Another reason for Winston’s appearance may have been the scene where Ray explains the containment system to him (and therefore us) shortly before the EPA guy shows up. Otherwise we wouldn’t know why shutting off the power would be a Bad Thing.
Ray’s role was originally meant for Eddie Murphy, but he turned it down. My guess is they completely revamped the role to accomodate an actor who can’t do what Eddie Murphy was known for doing in films back in 1984.
Parminder Nagra in Ella Enchanted. She’s supposed to be Ella’s friend, and has only one scene – where Ella tells her to go away, something that, while dramatic, doesn’t really do anything more than elaborate on what we already have seen – and then vanishes completely from the movie until the final scene. If she were cut out, it wouldn’t matter at all.
Assuming the IMDB trivia entry is accurate, I think there is a fairly straightforward explanation.
Eddie Murphy was a hot commodity in '84. He’d just been in 48HRS and Trading Places and Aykroyd and Ramis knew that getting him into their movie would make it an almost certain hit. He was a funny enough guy (at least back then) that they didn’t need much of a reason for his character to be there. His personality would make up for any plot flimsiness.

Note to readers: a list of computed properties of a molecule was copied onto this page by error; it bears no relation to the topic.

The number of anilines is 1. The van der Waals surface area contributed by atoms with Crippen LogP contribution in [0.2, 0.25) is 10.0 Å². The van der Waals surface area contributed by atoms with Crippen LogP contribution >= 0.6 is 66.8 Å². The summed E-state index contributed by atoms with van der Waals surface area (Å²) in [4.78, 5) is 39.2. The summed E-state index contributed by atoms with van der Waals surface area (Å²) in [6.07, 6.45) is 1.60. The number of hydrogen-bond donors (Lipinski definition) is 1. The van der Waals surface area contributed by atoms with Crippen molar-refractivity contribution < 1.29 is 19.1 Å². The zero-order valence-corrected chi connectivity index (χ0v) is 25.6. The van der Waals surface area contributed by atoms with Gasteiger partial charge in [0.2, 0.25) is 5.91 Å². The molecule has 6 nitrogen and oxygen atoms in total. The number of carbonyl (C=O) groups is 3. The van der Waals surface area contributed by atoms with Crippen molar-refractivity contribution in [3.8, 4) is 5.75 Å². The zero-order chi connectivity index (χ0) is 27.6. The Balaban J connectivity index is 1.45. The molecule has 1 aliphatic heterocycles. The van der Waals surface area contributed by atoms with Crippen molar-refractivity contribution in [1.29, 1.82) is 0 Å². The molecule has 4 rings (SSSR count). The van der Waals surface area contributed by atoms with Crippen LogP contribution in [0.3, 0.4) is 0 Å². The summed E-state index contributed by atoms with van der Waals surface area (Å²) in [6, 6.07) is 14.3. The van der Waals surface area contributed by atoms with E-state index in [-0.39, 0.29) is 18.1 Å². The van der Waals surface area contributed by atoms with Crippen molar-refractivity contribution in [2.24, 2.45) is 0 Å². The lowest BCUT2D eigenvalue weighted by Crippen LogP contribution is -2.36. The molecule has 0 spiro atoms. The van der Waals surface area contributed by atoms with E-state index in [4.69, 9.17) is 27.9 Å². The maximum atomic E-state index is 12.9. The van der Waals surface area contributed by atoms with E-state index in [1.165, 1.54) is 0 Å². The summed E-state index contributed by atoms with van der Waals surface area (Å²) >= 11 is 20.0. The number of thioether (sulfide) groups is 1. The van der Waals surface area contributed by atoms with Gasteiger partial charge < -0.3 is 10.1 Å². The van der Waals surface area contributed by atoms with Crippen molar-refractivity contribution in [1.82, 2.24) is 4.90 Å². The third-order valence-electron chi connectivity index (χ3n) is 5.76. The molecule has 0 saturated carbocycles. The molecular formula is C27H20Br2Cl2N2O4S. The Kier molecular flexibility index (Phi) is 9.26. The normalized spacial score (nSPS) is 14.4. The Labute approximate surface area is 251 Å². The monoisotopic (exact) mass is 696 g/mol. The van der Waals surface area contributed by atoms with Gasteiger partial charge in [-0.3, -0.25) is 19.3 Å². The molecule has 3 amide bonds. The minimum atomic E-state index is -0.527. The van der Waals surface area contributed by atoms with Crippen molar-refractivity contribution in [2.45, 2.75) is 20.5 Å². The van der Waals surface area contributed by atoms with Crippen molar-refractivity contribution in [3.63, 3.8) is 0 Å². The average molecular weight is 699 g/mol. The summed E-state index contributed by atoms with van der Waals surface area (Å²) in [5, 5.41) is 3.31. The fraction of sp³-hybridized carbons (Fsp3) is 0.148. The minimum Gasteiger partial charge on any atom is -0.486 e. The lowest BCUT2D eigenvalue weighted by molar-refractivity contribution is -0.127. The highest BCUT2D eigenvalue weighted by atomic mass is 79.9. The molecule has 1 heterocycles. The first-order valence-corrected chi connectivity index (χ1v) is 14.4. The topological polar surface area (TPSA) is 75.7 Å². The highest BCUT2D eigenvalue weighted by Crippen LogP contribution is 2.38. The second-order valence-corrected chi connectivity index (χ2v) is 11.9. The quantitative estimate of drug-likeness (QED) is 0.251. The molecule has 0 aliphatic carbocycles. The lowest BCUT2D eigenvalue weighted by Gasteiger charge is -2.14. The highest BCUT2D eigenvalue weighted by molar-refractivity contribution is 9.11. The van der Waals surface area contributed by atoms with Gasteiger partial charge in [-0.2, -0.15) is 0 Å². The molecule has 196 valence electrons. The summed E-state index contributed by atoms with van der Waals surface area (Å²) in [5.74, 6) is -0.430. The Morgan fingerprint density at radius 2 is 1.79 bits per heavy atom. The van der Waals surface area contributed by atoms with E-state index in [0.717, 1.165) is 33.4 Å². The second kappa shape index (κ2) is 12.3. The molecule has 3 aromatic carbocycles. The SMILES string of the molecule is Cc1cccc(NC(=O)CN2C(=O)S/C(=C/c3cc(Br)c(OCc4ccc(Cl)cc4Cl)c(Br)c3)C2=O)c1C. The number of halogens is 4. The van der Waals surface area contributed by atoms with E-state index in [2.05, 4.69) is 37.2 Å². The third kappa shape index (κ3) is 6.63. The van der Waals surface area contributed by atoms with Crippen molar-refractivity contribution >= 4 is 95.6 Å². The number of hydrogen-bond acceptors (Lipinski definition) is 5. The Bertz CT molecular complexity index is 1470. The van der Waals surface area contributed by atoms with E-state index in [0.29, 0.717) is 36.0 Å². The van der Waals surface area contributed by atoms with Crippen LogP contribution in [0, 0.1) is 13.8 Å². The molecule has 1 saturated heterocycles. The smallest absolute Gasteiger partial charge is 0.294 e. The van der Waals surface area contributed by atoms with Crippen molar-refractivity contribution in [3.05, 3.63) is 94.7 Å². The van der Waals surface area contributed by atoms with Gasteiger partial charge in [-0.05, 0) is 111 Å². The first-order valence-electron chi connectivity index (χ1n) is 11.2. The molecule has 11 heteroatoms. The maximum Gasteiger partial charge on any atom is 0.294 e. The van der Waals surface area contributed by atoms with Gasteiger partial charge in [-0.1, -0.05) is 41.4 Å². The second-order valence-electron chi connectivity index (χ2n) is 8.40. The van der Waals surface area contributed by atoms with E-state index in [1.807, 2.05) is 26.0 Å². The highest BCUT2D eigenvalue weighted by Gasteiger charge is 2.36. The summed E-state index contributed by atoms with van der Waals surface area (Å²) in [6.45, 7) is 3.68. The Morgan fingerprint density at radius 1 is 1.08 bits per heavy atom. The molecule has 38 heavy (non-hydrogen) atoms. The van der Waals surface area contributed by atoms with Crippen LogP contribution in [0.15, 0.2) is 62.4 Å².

Of course the intended casting didn’t work out and the movie was a huge hit anyway. I think Ernie Hudson did a great job, though I sort of wonder what it would have been like with Eddie Murphy as Winston.
On preview: dammit, Enderw24!
That might’ve been interesting. At the time, both Murphy and Murray had wise-ass comic personas that could’ve played off each other quite nicely or canceled each other out.
I once wrote a parody of the film which I submitted to Mad Magazine. I remember it had a panel that went like this:
**Venkman ** (called Pacman in my script) : You’re hired. You’re exactly what we need.
**Winston ** (called Winsome in my script) : A fourth Ghostbuster?
**Venkman ** : No, a token black character.
It was returned a couple of weeks later, and their own parody was published a couple of weeks after that. I was pleased to note that their writer had used a couple of the same jokes I did.